We were standing around a small, glass-rimmed kiosk at Alvin’s Island, a trinket-filled tourist shop a few blocks from our hotel. The kiosk contained dozens of shells with hermit crabs in them. Heaven help them, they were the ugliest creatures I have ever laid eyes on. Tammie casually began picking up shells and showing me how to tell if the crabs were a good fit in the shell. “They are sooo easy to take care of,” she assured me in her Texas drawl. “You don’t have to do nothin’ with ‘em.” Tammie had owned a hermit crab that lived for two years—an impressive enough life span to establish her as a credible crab expert.
A bright sign read “Free crab with purchase of cage.” I picked up the smallest-sized cage. Not only was it the least expensive, I knew it was the only one that would fit in my carry on luggage.
“Are you sure this is big enough?” I asked Tammie.
“Oh, yeah,” she said. “They don’t need much space.”
“And you don’t have to clean the cage?”
“Nope. You just keep the sponge wet and feed them. That’s it!”
Our oldest son, Caleb, had already enumerated the many fine attributes of hermit crabs, chief among which was the fact that they are quiet and easy to care for. I wondered if this might make the perfect souvenir. After talking to my husband about it, we decided to buy a crab on the last afternoon of our trip.
That last night I already wondered if we had made a mistake. For being so quiet, that crab made enough clickety-clacking racket in his little plastic box to wake me several times. Having a crab may not be as simple as I thought.
Our little crabby friend managed to survive the trip home, despite the many indignities wreaked upon him by airport security (the TSA is not exactly gentle while checking baggage). Caleb was thrilled with his souvenir, though it took him a full day to work up the courage to pick up the shell.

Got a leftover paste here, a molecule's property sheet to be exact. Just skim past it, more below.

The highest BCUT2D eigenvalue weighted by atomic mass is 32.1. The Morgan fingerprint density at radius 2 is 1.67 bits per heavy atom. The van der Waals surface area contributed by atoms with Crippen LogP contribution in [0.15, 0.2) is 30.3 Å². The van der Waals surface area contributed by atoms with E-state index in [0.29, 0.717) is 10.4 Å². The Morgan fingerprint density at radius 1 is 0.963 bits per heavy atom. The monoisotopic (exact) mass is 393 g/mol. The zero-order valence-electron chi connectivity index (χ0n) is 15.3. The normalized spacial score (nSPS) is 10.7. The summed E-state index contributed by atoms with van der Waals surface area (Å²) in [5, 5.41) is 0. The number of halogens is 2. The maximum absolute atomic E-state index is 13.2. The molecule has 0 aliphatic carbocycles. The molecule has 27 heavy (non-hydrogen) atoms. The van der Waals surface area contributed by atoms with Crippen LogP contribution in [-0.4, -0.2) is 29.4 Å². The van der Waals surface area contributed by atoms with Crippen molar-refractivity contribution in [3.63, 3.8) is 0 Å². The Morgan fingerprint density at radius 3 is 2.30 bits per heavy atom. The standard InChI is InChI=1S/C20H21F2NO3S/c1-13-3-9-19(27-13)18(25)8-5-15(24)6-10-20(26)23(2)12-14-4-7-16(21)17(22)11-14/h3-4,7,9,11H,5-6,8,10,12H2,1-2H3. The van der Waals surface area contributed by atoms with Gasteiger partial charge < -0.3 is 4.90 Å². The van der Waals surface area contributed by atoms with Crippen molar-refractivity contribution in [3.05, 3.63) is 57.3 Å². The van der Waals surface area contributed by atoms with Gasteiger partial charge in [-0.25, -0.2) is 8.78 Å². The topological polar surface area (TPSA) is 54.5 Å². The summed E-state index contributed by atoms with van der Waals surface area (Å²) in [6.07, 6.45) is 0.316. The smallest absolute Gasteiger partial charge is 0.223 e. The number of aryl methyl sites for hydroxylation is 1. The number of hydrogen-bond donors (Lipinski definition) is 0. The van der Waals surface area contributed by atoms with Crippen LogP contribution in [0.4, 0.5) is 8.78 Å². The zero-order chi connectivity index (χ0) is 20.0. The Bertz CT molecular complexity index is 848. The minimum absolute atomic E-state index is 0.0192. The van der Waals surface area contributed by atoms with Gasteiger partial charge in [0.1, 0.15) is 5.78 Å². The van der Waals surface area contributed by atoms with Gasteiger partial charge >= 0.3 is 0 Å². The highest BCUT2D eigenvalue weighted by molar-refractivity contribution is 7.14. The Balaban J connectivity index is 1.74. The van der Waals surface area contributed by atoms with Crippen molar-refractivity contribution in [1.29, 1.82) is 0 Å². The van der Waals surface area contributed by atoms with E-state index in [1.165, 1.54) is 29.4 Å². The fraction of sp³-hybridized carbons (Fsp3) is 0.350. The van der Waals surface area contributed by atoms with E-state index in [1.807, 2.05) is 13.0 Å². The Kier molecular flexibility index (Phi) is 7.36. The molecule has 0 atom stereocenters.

I have one bit of advice for new hermit crab owners: never get on the internet to find out how to take care of hermit crabs. I promptly did this, and am now burdened with the knowledge that I am very likely a crab abuser. According to the websites, hermit crabs are much more complex than most people (including Tammie) realize. Studies show (imagine! hermit crab studies!) that they get bored easily and like to have their “crabitats” rearranged daily. And those tiny plastic boxes are apparently not enough space to properly accommodate a hermit crab. They are social creatures who like to live in colonies of at least five crabs. So, in order to appropriately house a crab without inflicting social or emotional damage, they need to be with several of their own kind, preferably in a large glass aquarium outfitted with a humidistat and coconut shavings to burrow in. They also apparently have sophisticated palates and like to have a variety of foods at every meal. Include a lot of beta-carotene-rich foods, these websites say. As soon as I manage to do that for my children, I will do it for our crab, I say. We did throw in a piece of coral for him to crawl around on, and Caleb moves the crab furniture around every few days to keep the crabitat interesting. He also lets the crab stretch his legs on the bathroom counter several times a week. We are not, however, investing in a colony of crabs. This one little crab will have to serve alone as a souvenir from our trip to Florida.
What are some of your favorite souvenirs from vacation?